The results on my life have been huge, I’ve lost 44kg in weight, my health transformed, I take care of myself and am fit and vital. I also let go of so many hurts, drama’s and issues, so much so that my life and my body are unrecognisable to the me I was.
This has influenced how I work today, I treat myself each day with the same loving care as the next and take that with me into everything I do. I feel that learning is a huge thing for me, learning to see everything that is holding me back from going deeper with this love.
My job is not a 9-5, it never has been, I work long hours and no matter how carefully you plan, you never know what crisis is going to happen next. Social Work is a high pressure high risk field, we deal with children and families under pressure, but how I work today is very different to how I used to work.
Attending sessions, workshops and healing courses, I started letting go of all the hurts that had kept me locked in misery. It was a step by step process, but I would not stop and would not give up. I could feel so strongly that this way of living was true. I came to realise that if I loved me everyday, I could take me wherever I go.
He gets up in the morning knowing the impact he is having with his every movement. Like ripples in a pool, his every movement is important, the responsibility goes to that level and beyond. The way Serge Benhayon lives provided me with a role model that it was actually possible to live with this level of responsibility and supported me to live in a more loving and nurturing way too. I was inspired to feel that I could live my life the same way, with the same degree of responsibility.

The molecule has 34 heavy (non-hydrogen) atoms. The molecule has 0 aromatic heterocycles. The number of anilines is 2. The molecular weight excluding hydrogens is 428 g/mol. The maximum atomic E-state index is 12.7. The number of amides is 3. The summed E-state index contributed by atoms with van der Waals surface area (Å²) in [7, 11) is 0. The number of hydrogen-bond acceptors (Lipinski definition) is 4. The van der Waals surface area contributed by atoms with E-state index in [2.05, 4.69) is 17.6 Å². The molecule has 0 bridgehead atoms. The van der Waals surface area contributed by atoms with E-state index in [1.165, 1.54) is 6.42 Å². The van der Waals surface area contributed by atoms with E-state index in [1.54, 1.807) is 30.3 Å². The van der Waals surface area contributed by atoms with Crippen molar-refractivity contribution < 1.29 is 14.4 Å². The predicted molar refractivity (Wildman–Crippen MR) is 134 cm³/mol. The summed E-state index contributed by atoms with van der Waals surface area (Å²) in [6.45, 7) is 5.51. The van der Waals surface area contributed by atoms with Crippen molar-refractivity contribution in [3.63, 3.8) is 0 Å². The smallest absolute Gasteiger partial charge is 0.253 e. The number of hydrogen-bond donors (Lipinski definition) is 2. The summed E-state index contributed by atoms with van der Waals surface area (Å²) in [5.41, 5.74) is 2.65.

Of course the protection of children is paramount at all times and that remains the same, it’s how I am with families that has changed, as now I am able to help support people to develop greater skills to support and change their parenting. My experience has shown me that working with a loving equality supports transformations in how children are cared for.
Outside of my complex day job, I volunteer for 7 different on-going international projects, I lead a very full life, engaged in my local and international community, being aware of the local issues and the issues the world has on a wider scale.
My working day mostly starts at 3.30am and finishes at 8pm, I am more vital and energetic today at 62 years of age than I have ever been. Work does not feel like ‘work’, it’s life, it’s another opportunity to be all of me, to engage with people, to listen and to be open to what is going on for everyone.
I people-watch a lot, observing interactions and behaviours and find it revelatory as I have found with my growing awareness of myself I can read people like a book.
Weekends are just life too, there’s little difference between weekdays and non weekdays, each day is the same but with different settings and different people to interact with and each day is an opportunity for more awareness, more clarity and a deeper relationship with myself and the Divinity within me.